in the year 1700. * Giritli Ali Aziz Efendi: Turkey's third ambassador in Berlin and arguably the first Turkish author to have written in novelistic form. * Al-Husayn I ibn Ali at-Turki – founder of the Husainid Dynasty, which ruled Tunisia until 1957. * Salacıoğlu (1750 Hanya – 1825 Kandiye): One of the most important 18th-century poets of Turkish folk literature. * Giritli Sırrı Pasha: Ottoman administrator, Leyla Saz's husband and a notable man of letters in his own right. * Vedat Tek: Representative figure of the First National Architecture Movement in Architecture of Turkey, Turkish architecture, son of Leyla Saz and Giritli Sırrı Pasha. * Paul Mulla (''alias Mollazade Mehmed Ali''): born Muslim, converted to Christianity and becoming a Roman Catholic bishop and author. * Rahmizâde Bahaeddin Bediz: The first Turkish photographer by profession. The thousands of photographs he took, based as of 1895 successively in Crete, İzmir, İstanbul and Ankara (as Head of the Photography Department of Turkish Historical Society), have immense historical value. * Salih Zeki: Turkish photographer in Chania * Ali Nayip Zade: Associate of Eleftherios Venizelos, Prefect of Drama Prefecture, Drama and Kavala Prefecture, Kavala, Adrianople, and
Lasithi Lasithi ( el, Λασίθι) is the easternmost regional units of Greece, regional unit on the island of Crete, to the east of Heraklion. Its capital is Agios Nikolaos, Crete, Agios Nikolaos, the other major towns being Ierapetra and Sitia. The mou ...

Lasithi
. * Ismail Fazil Pasha: (1856–1921) descended from the rooted Cebecioğlu family of Söke who had settled in Crete. He has been the first Minister of Public Works in the government of Grand National Assembly of Turkey, Grand National Assembly in 1920. He was the father of Ali Fuat Cebesoy, Ali Fuad and Mehmet Ali Cebesoy, Mehmed Ali. * Mehmet Atıf Ateşdağlı: (1876–1947) Turkish officer. * Mustafa Ertuğrul Aker: (1892–1961) Turkish officer who sank HMS Ben-my-Chree. * Cevat Şakir Kabaağaçlı, alias ''Halikarnas Balıkçısı'' (The Fisherman of Halicarnassus), writer, although born in Crete and has often let himself be cited as Cretan, descends from a family of Ottoman aristocracy with roots in Afyonkarahisar. His father had been an Ottoman High Commissioner in Crete and later ambassador in Athens. *Likewise, as stated above, Mustafa Naili Pasha was Albanians, Albanian/Egyptian. * Bülent Arınç (born. 25 May 1948) has been a Deputy Prime Minister of Turkey since 2009. He is of Cretan Muslim heritage with his ancestors arriving to Turkey as Cretan refugees during the population exchange between Greece and Turkey at the time of Sultan Abdul Hamid II and is fluent in Cretan Greek. Arınç is a proponent of wanting to reconvert the Hagia Sophia into a mosque, which has caused diplomatic protestations from Greece. * Joseph Solomon Delmedigo, Yoseph Shlomo Delmedigo, renaissance rabbi, mathematician, astronomer and philosopher. * Zach Galifianakis paternal grandparents, Mike Galifianakis and Sophia Kastrinakis, were from Crete. * Vicky Psarakis, vocalist for Canadian metal band The Agonist, is from Crete. * Georgios Kalaitzakis, Georgos Kalaitzakis, Greeks, Greek professional basketball player for the Milwaukee Bucks of the National Basketball Association is from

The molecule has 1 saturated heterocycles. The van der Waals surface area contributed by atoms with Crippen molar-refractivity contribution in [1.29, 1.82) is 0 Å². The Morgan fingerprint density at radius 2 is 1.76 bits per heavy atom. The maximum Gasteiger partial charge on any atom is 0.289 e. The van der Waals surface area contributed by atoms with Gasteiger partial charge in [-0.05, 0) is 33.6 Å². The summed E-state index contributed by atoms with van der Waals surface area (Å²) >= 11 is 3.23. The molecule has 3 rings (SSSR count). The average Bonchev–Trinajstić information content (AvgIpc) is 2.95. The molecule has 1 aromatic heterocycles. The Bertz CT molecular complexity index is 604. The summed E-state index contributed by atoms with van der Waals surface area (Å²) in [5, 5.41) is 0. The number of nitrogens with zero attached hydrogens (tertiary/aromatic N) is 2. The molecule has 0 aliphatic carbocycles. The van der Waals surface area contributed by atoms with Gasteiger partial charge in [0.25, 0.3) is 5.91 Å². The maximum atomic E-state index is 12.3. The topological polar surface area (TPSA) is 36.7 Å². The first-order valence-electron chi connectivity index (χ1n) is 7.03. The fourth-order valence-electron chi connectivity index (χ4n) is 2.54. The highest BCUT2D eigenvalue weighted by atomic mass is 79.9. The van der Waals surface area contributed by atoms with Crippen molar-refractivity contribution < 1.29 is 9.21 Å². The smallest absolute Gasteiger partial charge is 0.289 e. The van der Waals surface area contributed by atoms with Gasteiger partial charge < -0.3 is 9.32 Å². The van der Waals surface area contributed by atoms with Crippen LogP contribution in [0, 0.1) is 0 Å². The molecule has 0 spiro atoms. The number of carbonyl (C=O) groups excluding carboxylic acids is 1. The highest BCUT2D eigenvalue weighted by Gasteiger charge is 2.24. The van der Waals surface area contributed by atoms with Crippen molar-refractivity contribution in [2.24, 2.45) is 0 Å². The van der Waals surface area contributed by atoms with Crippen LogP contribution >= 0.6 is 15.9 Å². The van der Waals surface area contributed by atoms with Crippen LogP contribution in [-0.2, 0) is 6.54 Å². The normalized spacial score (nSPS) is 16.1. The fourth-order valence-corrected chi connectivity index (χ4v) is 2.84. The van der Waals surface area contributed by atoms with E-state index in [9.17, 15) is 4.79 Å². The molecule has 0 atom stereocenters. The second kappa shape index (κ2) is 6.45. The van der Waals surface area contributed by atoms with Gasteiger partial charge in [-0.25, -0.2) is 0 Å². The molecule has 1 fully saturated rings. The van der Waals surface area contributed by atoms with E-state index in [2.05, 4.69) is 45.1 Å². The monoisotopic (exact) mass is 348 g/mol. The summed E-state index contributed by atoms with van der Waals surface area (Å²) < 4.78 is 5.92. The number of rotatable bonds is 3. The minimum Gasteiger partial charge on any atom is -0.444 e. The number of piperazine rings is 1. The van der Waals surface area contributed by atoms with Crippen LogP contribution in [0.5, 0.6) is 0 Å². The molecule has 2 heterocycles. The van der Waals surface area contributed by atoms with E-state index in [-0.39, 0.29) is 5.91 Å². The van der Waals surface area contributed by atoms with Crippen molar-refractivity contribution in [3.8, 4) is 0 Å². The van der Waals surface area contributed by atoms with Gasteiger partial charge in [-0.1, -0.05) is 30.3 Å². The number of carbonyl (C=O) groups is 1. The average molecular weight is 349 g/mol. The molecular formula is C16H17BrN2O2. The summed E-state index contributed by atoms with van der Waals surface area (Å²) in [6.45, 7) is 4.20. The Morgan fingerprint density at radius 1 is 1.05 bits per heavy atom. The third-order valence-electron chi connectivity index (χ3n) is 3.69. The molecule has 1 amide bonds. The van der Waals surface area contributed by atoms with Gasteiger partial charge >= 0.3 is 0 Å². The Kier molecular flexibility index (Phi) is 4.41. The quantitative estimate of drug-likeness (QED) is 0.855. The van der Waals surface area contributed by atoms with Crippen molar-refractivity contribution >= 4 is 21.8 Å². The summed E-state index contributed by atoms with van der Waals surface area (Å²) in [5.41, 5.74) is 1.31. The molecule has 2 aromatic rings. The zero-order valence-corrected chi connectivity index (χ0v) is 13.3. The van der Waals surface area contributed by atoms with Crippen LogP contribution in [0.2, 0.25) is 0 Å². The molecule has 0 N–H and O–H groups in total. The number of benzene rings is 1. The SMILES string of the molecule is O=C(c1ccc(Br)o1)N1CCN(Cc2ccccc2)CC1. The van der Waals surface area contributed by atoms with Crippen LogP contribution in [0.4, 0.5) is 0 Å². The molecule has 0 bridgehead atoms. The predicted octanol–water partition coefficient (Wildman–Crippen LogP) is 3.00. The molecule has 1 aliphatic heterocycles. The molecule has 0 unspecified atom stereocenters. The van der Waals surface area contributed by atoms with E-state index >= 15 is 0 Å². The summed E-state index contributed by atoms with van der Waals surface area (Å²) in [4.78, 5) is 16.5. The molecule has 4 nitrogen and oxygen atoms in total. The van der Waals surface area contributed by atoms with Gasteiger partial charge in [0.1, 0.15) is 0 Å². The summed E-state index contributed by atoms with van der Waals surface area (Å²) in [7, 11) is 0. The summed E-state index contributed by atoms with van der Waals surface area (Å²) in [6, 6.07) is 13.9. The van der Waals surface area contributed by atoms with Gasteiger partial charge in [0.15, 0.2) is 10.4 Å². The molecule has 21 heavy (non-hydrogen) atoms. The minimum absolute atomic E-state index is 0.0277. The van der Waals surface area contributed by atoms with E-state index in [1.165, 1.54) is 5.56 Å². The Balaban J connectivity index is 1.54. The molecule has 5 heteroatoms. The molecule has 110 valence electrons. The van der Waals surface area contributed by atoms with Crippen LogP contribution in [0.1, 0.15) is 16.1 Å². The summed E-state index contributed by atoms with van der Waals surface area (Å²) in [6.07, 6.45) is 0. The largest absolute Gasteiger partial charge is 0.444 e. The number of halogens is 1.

Heraklion Heraklion or Iraklion ( ; el, Ηράκλειο, , ) is the largest city and the administrative capital Capital most commonly refers to: * Capital letter Letter case (or just case) is the distinction between the letters that are in larg ...
, Crete.


See also

* Cretan Greek * Cretan lyra * Cretan Turks * Cretan wine * List of novels set in Crete * List of rulers of Crete * Mantinada, Mantinades


References


Sources

* * * *Francis, Jane and Anna Kouremenos (eds.) 2016. ''Roman Crete: New Perspectives''. Oxford: Oxbow.


External links

*
Natural History Museum of Crete
at the University of Crete.
Cretaquarium Thalassocosmos
in Heraklion.
Aquaworld Aquarium
in Hersonissos.
Ancient Crete
at Oxford Bibliographies Online: Classics.
Official Greek National Tourism Organisation websiteInteractive Virtual Tour of Crete
{{Authority control Crete, Aegean islands Islands of Greece Mediterranean islands Minoan geography Crete and Cyrenaica Territories of the Republic of Venice